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When CNN asked for your questions about former President Donald Trump’s first criminal trial – for his role in hush money payments made before the 2016 election to women who said they had affairs with him – we got a flood of input. Not all of it was fit to print.

But there were a lot of legitimate and very thoughtful questions, which we’ve updated now that the defense and prosecution have both rested and jurors may begin deliberations as soon as May 28. Keep reading for a representative sampling, which helps explain the case, along with context from CNN’s reporters and coverage.

Most of the questions come directly from reader submissions, but for others, I’ve taken the liberty of simplifying multiple submissions into one question. Trump, by the way, denies having the affairs and has pleaded not guilty in the case.

I went to CNN’s chief legal analyst Laura Coates for the single, most-asked question, which was asked in many ways but boils down to: Could Trump actually go to jail?

Coates: If Trump were to be found guilty of all of the counts, he could theoretically be facing more than a decade in prison. The 34 felony counts are classified as Class E felonies in New York, the lowest level felony in the state.

The maximum penalty for each of those counts is four years; however New York caps sentencing for this type of felony at 20 years. It is within the judge’s discretion to decide whether those sentences would run concurrently or consecutively. Because the crimes involve nonviolent offenses and Trump does not have a criminal record, the judge could also consider jailing him for a period that is but a fraction of the maximum penalty.

Another possibility is that the judge could forego prison entirely and place him on probation with the possibility of incarceration looming over his head if he fails to abide by the conditions set by the judge. If the judge should decide to incarcerate post-conviction, Secret Service would become the elephant in the, well, cell. The unprecedented nature of incarcerating a former president would raise questions about how best to ensure equal treatment under the law and security for a former president.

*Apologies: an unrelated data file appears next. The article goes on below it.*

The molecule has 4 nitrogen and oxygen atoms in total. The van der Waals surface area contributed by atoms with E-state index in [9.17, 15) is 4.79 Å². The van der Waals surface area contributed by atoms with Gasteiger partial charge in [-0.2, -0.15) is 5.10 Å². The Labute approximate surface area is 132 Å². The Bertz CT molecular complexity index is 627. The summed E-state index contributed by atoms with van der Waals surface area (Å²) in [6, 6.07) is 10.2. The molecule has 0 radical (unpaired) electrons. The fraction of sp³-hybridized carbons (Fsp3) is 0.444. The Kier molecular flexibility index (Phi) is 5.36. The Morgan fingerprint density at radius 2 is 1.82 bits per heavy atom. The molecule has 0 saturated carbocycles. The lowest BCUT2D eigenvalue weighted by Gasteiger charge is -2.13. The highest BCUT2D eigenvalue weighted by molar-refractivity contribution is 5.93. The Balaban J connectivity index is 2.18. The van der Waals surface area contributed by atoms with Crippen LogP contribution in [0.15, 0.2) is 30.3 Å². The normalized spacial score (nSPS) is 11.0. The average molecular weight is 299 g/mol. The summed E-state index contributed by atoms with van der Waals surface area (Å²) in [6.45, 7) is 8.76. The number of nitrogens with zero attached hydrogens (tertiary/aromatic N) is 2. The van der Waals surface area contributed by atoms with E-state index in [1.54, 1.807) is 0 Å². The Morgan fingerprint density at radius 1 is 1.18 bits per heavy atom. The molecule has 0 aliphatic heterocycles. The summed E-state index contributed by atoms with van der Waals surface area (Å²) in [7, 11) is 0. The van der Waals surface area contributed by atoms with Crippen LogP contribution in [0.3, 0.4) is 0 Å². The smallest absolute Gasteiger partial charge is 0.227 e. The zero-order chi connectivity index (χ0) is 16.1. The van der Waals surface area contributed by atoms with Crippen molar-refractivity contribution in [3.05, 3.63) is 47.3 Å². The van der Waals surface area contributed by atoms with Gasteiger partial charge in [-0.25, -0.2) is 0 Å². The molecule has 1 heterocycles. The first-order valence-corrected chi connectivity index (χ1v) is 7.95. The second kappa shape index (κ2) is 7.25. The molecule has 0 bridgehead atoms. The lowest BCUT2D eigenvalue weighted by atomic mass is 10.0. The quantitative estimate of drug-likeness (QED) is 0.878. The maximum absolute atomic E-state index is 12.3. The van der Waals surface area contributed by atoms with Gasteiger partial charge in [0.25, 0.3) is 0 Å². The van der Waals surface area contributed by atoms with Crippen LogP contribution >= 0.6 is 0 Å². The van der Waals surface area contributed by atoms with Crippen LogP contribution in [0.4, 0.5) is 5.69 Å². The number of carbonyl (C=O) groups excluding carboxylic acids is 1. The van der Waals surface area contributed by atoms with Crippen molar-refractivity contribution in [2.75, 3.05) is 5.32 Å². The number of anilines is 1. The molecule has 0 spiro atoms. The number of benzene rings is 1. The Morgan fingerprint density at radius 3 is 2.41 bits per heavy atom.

Watch Coates’ show weeknights at 11 p.m. ET where she’ll answer a lot more of your questions.

I reached out to the Secret Service to ask if they had planned for the potential that Trump could be imprisoned. Not surprisingly, I was told by a spokesman that this is “something we can not comment on at this time.”

But note that as a matter of US law, former presidents and their spouses are afforded lifetime Secret Service protection, unless they decline it.

This is ultimately a question of strategy. But testimony in previous proceedings has not gone well for Weisselberg, the former, longtime chief financial officer for the Trump Organization.

He is currently indisposed at Rikers Island, a prison in New York, where he’s serving time for admitting to perjury in the civil fraud trial that ended in a more than $400 million judgement against Trump for inflating his net worth to get friendly loan terms.

Prosecutors told Judge Juan Merchan they did not attempt to compel Weisselberg’s testimony in this trial even though he played a crucial role in payments to Trump’s former fixer, Michael Cohen. Defense lawyers said Weisselberg was not available to either side for testimony and would likely invoke his Fifth Amendment rights if called. Look for jurors to be given instructions about how to view testimony they heard about Weisselberg.

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Kaitlan Collins describes Trump's reaction to Cohen cross-examination
02:27 - Source: CNN

There is strong evidence that the campaign was in a state of panic after the release of the “Access Hollywood” tape in 2016. There is strong evidence from former National Enquirer publisher David Pecker about the desire to help Trump’s campaign by finding and neutralizing damaging stories. It’s clear that Cohen organized payments for Stormy Daniels, a woman who claimed an affair with Trump, and that he took out a loan to make them happen.